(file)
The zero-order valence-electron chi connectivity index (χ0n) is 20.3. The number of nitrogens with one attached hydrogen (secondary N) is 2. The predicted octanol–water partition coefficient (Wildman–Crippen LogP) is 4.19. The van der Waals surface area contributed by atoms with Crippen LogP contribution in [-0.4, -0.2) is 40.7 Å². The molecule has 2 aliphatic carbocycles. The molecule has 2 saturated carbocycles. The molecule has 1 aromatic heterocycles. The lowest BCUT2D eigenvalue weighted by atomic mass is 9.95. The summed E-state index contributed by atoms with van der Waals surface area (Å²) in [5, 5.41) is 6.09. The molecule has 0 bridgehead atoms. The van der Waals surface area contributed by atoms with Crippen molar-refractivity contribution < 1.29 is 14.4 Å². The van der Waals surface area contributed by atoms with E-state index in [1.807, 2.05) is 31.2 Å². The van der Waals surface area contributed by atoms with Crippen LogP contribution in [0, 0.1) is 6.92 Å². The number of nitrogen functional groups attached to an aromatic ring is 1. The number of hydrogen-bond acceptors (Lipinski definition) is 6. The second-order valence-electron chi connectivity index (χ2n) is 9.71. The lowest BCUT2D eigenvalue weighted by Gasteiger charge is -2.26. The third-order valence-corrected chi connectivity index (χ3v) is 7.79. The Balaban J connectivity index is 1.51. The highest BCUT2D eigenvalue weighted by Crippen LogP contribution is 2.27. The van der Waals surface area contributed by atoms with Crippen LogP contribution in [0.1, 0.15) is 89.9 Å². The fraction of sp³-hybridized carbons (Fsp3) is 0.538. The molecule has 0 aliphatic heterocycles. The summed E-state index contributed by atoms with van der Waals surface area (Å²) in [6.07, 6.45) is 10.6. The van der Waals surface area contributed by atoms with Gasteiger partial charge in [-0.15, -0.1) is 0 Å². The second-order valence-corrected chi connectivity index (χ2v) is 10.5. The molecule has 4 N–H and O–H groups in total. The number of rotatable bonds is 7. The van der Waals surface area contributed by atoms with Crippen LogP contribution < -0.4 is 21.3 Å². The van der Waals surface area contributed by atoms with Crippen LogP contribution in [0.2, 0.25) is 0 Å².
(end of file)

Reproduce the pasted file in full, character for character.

The zero-order valence-electron chi connectivity index (χ0n) is 20.3. The number of nitrogens with one attached hydrogen (secondary N) is 2. The predicted octanol–water partition coefficient (Wildman–Crippen LogP) is 4.19. The van der Waals surface area contributed by atoms with Crippen LogP contribution in [-0.4, -0.2) is 40.7 Å². The molecule has 2 aliphatic carbocycles. The molecule has 2 saturated carbocycles. The molecule has 1 aromatic heterocycles. The lowest BCUT2D eigenvalue weighted by atomic mass is 9.95. The summed E-state index contributed by atoms with van der Waals surface area (Å²) in [5, 5.41) is 6.09. The molecule has 0 bridgehead atoms. The van der Waals surface area contributed by atoms with Crippen molar-refractivity contribution < 1.29 is 14.4 Å². The van der Waals surface area contributed by atoms with E-state index in [1.807, 2.05) is 31.2 Å². The van der Waals surface area contributed by atoms with Crippen LogP contribution in [0, 0.1) is 6.92 Å². The number of nitrogen functional groups attached to an aromatic ring is 1. The number of hydrogen-bond acceptors (Lipinski definition) is 6. The second-order valence-electron chi connectivity index (χ2n) is 9.71. The lowest BCUT2D eigenvalue weighted by Gasteiger charge is -2.26. The third-order valence-corrected chi connectivity index (χ3v) is 7.79. The Balaban J connectivity index is 1.51. The highest BCUT2D eigenvalue weighted by Crippen LogP contribution is 2.27. The van der Waals surface area contributed by atoms with Crippen LogP contribution in [0.1, 0.15) is 89.9 Å². The fraction of sp³-hybridized carbons (Fsp3) is 0.538. The molecule has 0 aliphatic heterocycles. The summed E-state index contributed by atoms with van der Waals surface area (Å²) in [6.07, 6.45) is 10.6. The van der Waals surface area contributed by atoms with Gasteiger partial charge in [-0.15, -0.1) is 0 Å². The second-order valence-corrected chi connectivity index (χ2v) is 10.5. The molecule has 4 N–H and O–H groups in total. The number of rotatable bonds is 7. The van der Waals surface area contributed by atoms with Crippen LogP contribution < -0.4 is 21.3 Å². The van der Waals surface area contributed by atoms with Crippen LogP contribution in [0.2, 0.25) is 0 Å².